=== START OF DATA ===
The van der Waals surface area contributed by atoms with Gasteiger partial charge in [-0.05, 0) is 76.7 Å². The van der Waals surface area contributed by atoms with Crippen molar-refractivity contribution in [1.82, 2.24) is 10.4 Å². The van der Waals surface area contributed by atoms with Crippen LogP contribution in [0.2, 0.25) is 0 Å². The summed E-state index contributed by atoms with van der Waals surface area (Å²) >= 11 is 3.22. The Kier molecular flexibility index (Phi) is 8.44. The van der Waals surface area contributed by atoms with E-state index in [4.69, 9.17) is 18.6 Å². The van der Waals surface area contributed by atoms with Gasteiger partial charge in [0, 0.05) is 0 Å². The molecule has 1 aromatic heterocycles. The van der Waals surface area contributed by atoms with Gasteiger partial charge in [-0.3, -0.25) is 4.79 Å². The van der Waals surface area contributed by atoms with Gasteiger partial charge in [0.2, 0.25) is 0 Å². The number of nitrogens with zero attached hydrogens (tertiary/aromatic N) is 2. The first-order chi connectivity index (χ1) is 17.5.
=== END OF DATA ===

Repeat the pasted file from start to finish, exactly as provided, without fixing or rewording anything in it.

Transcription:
The van der Waals surface area contributed by atoms with Gasteiger partial charge in [-0.05, 0) is 76.7 Å². The van der Waals surface area contributed by atoms with Crippen molar-refractivity contribution in [1.82, 2.24) is 10.4 Å². The van der Waals surface area contributed by atoms with Crippen LogP contribution in [0.2, 0.25) is 0 Å². The summed E-state index contributed by atoms with van der Waals surface area (Å²) >= 11 is 3.22. The Kier molecular flexibility index (Phi) is 8.44. The van der Waals surface area contributed by atoms with E-state index in [4.69, 9.17) is 18.6 Å². The van der Waals surface area contributed by atoms with Gasteiger partial charge in [0, 0.05) is 0 Å². The molecule has 1 aromatic heterocycles. The van der Waals surface area contributed by atoms with Gasteiger partial charge in [-0.3, -0.25) is 4.79 Å². The van der Waals surface area contributed by atoms with Gasteiger partial charge in [0.2, 0.25) is 0 Å². The number of nitrogens with zero attached hydrogens (tertiary/aromatic N) is 2. The first-order chi connectivity index (χ1) is 17.5.